Judge: No order barring Chicago police union from discussing vaccine order
An order barring the president of the police union from making public statements encouraging members to disobey the city's COVID-19 vaccine mandate expired after a judge on Monday denied a request to extend it.
Earlier this month, Cook County Judge Cecilia Horan granted the city's request for a temporary restraining order. After hearing arguments Monday, she issued a written ruling denying the city of Chicago's renewal and expansion request saying the situation had "materially changed."
City attorneys wanted the order extended to include other union leaders in addition to Fraternal Order of Police President John Catanzara, accusing him of continuing to speak out or having other union officials do so in his place.
"Mr. Catanzara continues to make statements that, if not cross the line, come right up to over, and certainly his toes are crossing the line," Mike Warner, an attorney for the city, said. "These statements are adding gasoline to the fire. They are urging his members to engage in an unlawful act."
City employees have to be vaccinated by year's end with few exceptions or risk losing their jobs. Most departments complied with an initial deadline this month to report their status, but the police department has lagged behind in the escalating legal fight with the city.
The city argued the union's actions amounted to encouraging a work stoppage while union attorneys said the matter is part of an unfair labor dispute and the vaccine mandate was ordered without union input.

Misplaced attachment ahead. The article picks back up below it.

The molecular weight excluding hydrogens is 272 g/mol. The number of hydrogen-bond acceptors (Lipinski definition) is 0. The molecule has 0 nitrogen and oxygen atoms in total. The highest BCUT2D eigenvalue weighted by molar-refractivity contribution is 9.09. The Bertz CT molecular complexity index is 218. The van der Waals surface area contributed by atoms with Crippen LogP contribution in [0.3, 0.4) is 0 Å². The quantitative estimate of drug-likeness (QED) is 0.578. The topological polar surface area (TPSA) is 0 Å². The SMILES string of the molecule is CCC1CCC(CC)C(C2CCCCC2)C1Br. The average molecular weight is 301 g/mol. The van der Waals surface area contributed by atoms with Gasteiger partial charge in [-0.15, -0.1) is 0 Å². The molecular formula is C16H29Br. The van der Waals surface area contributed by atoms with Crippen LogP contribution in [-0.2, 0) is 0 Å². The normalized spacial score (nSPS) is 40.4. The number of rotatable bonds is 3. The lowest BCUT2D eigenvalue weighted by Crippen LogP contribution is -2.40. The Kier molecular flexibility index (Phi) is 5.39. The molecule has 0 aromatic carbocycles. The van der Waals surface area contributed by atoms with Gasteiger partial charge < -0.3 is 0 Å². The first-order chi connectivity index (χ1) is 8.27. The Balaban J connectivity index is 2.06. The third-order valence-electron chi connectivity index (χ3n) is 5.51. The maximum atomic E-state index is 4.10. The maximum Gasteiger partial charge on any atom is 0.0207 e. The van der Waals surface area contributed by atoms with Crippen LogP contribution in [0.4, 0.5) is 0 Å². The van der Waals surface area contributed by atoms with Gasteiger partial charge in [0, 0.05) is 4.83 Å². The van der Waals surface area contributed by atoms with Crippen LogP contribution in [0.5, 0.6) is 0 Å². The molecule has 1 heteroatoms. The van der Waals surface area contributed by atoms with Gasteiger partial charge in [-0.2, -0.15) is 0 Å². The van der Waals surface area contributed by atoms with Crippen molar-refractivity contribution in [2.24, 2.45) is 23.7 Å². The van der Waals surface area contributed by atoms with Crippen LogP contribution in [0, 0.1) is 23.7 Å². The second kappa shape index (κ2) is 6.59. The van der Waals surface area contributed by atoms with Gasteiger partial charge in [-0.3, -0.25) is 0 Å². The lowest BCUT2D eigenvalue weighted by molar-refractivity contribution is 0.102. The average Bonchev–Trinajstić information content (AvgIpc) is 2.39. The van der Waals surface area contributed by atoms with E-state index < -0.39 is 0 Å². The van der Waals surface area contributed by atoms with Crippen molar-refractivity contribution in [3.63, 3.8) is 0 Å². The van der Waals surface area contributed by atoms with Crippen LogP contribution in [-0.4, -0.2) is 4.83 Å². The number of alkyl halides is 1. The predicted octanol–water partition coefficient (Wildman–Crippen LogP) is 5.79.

Horan said that the situation since the first injunction had changed since the Oct. 15 deadline to submit vaccination had passed and "the threatened work stoppage has not come to pass."
Catanzara has directed members to defy the city's requirement and been outspoken in recent days on social media and in person. He spoke Monday to dozens of protesters gathered outside Chicago's City Hall and during a City Council meeting.
"This is not the way a government is supposed to run. It is not a queen on that throne. It is a mayor," he said during the meeting, adding that there'd be "hundreds" of officers defying the order.
He asked aldermen to back the union and support a proposal requiring council approval for policies that govern disciplining city employees, saying those who didn't would see challengers in the 2023 municipal election.
Chicago police leaders, who call the vaccine mandate a matter of protecting officers and the public, have said less than two dozen officers haven't complied with the order to the point of risking their employment. The city's order allows for a temporary window of regular COVID-19 testing at the employee's own expense until vaccines can be administered.
Police Superintendent David Brown said Monday that 23 department employees were placed on "no-pay status" for failing to comply with the order. About 70% of department employees have reported their vaccination status, of which 80% are fully vaccinated, numbers that have recently increased.
"We want to stay focused on protecting the people of Chicago. That includes the police officers of this department," Brown said. "So we really see this as a lifesaving effort for police officers ... Part of that means following through on the vaccine mandate."